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Baker's Dozen

Perfect 13: Paul Heaton's Favourite Albums
Adrian Lobb , August 16th, 2017 07:30

Paul Heaton ex of the Housemartins and Beautiful South guides Adrian Lobb through 13 favourite albums - there's a lot of soul in there, but which ones did he nick?


Solomon Burke - Soul Alive
A fantastic live album. I was brought up on live albums. When I was young my brothers, and particularly Mark my oldest brother, would often play Quo Live or Peter Frampton Live and they were massive sellling albums. It became less of a thing. The last big live album I remember was probably the Ramones.

I bought this when it came out in 1985 because it was sort of a greatest hits – but when I played it, I was really delighted to hear how he spoke between the songs and how he introduced the songs. He realises, like a few of the soul artists, that his main audience were women. He has this marvellous way of getting the women in the audience excited and making them think the song was especially for them, and from a feminist perspective. He is coming in and telling stories, "If he doesn't respect you, if you have children and you are a single mother, get rid of him". All this stuff. He has a really good way with the audience before breaking into song.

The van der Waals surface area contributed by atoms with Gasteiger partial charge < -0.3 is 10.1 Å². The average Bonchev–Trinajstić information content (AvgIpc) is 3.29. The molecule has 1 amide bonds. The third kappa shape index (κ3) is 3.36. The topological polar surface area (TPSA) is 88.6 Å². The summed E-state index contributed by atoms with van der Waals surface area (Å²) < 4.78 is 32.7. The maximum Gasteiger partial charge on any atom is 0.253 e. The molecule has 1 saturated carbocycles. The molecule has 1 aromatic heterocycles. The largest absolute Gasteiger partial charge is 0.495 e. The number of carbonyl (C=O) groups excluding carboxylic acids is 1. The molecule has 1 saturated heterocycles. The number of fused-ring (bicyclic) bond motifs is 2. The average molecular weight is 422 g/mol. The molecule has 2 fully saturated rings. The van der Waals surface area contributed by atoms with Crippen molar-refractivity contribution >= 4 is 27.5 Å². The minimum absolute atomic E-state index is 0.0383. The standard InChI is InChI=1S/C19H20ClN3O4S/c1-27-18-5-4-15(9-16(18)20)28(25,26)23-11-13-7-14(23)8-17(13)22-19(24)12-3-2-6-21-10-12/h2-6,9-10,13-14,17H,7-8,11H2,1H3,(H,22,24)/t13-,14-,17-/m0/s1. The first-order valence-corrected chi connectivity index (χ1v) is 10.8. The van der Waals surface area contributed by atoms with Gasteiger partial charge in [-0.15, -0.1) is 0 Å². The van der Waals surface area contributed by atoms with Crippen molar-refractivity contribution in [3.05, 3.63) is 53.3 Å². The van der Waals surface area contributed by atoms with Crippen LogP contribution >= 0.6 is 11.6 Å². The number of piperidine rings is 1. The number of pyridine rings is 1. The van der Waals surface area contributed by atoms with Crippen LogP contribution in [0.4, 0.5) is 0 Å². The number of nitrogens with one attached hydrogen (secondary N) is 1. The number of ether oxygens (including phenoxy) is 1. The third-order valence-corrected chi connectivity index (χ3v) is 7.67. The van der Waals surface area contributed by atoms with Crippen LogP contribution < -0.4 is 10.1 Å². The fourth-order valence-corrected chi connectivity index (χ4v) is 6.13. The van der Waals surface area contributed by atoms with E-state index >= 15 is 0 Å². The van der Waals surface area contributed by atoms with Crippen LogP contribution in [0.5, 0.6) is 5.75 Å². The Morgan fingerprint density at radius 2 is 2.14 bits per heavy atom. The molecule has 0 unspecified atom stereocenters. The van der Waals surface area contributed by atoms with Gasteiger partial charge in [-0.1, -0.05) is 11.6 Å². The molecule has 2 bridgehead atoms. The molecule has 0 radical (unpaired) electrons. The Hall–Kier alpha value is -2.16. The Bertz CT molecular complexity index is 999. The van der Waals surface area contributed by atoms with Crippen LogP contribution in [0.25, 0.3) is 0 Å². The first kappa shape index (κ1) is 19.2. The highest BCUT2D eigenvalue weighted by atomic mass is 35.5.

I found it really inspiring that a soul singer would have those left-leaning thoughts. A lot of them didn't. Joe Tex, for example, every second song was something to do with women serving him. I followed Solomon Burke since getting a Best Of… album from Oxfam when I was about 14. It had 'Hanging Up My Heart For You' and 'Down In The Valley' and stuff like that, and he does all those songs on here – it was lovely to hear his translation, what he meant by them.

I went on being a fan until he died. I got his last album which was made in Amsterdam. I saw a lot of the old blues and soul singers live, but not him. When I'm obsessed like I was with Solomon Burke, Otis Redding and Al Green, it really matters about their personality. Al Green's, I always felt, was quite odd. He was scarred from his fame in the 70s and then found the church, while Solomon Burke was more of an honest, straightforward preacher. He is going into these little mini sermons about the rights and wrongs of men and the characters in the songs. I found that hugely entertaining and still do.